Hoover exits courtroom at 85
WOODSTOCK – Few people have seen the inside of a courtroom more than Buddy Hoover during his 22 ½ year career as a bailiff in Shenandoah County Circuit Court.
A hearing on a divorce late Tuesday marked his last case. When it was over, Hoover, still sprightly at 85, left the courthouse in uniform for the last time and retired for good.
Hoover was well into retirement from his first career as a U.S. Postal Service mail carrier when former Sheriff Marshall Robinson approached him about working as a bailiff.
“I just wanted to do something, and Marshall asked me if wanted to be in the court,” Hoover recalled.
Hoover has seen many thousands of cases, criminal and civil, since then. Years after he began working as a bailiff, Hoover learned he would have to be able to carry a gun in the courtroom, something only a certified deputy who has passed an approved program at a law enforcement academy is allowed to do.
He enrolled in a seven-week program at Central Shenandoah Criminal Justice Training Academy in Weyers Cave.
“I was 77 years old,” Hoover recalled. “I think I was the oldest one ever to do that thing.”
The curriculum was manageable but Hoover said he was challenged by a section called “defensive tactics,” which involved training for physical struggles.
“Defensive tactics is a little tough when you get older,” Hoover said.
Hoover said everyone he worked within the courthouse treated him with respect, perhaps, he said, chuckling, in deference to his advanced age.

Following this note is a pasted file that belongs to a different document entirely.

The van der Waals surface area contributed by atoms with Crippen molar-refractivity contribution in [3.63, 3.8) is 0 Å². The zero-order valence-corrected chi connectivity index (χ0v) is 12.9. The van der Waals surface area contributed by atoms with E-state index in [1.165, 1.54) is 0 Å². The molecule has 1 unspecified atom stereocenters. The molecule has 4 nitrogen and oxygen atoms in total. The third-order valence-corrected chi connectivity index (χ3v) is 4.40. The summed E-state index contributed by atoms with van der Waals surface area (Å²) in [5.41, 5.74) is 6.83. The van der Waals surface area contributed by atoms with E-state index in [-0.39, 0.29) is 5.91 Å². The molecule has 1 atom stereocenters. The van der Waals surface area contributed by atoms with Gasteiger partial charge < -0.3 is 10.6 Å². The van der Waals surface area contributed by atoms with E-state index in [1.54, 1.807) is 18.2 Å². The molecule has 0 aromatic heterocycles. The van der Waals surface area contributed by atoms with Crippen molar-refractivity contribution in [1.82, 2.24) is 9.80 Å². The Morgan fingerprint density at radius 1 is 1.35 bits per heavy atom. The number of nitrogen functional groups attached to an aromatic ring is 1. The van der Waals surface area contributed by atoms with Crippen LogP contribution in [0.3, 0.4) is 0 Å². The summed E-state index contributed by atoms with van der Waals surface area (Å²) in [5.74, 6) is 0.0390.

“I’ve told them I’m going to miss it, I’m going to miss them but there comes a time,” Hoover said.
His time as a bailiff coincided with an era of mass shootings and terrorism attacks that have spurred more extensive security measures in courthouses around the nation. Shenandoah County has been no exception.
“They installed metal detectors, that sort of thing, and there’s a lot more thought about security than there used to be,” Hoover said. “We search before and after courts, and things like that. We didn’t used to do that.
“Of course, 9/11 brought a lot of that stuff on, too.”
Judge Dennis L. Hupp was especially grateful for Hoover’s long tenure and spoke of the friendship they forged outside the courtroom as baseball fans who traveled together to Washington to see the Nationals play.
Hupp called Hoover’s retirement a “bittersweet” moment that brings a “well-earned rest” for Hoover with the loss of a trusted companion whom he is “going to miss tremendously.”
“We’ve developed a very close friendship and a great working relationship,” Hupp said. “He certainly does the job well, and we know each other extremely well. He more or less knows what I want to do, and I know what he’s going to do.”
Conversations with Hoover, Hupp said, were a welcome outlet for speaking his mind when legal rules and etiquette tend to inhibit judges from speaking candidly in public about those who appear before them in court.
“There are times … when I need someone I can confide in and say what I want to with absolute trust,” Hupp said.
Hoover was the person Hupp turned to in such moments.
Contact staff writer Joe Beck at 540-465-5137 ext. 142, or firstname.lastname@example.org
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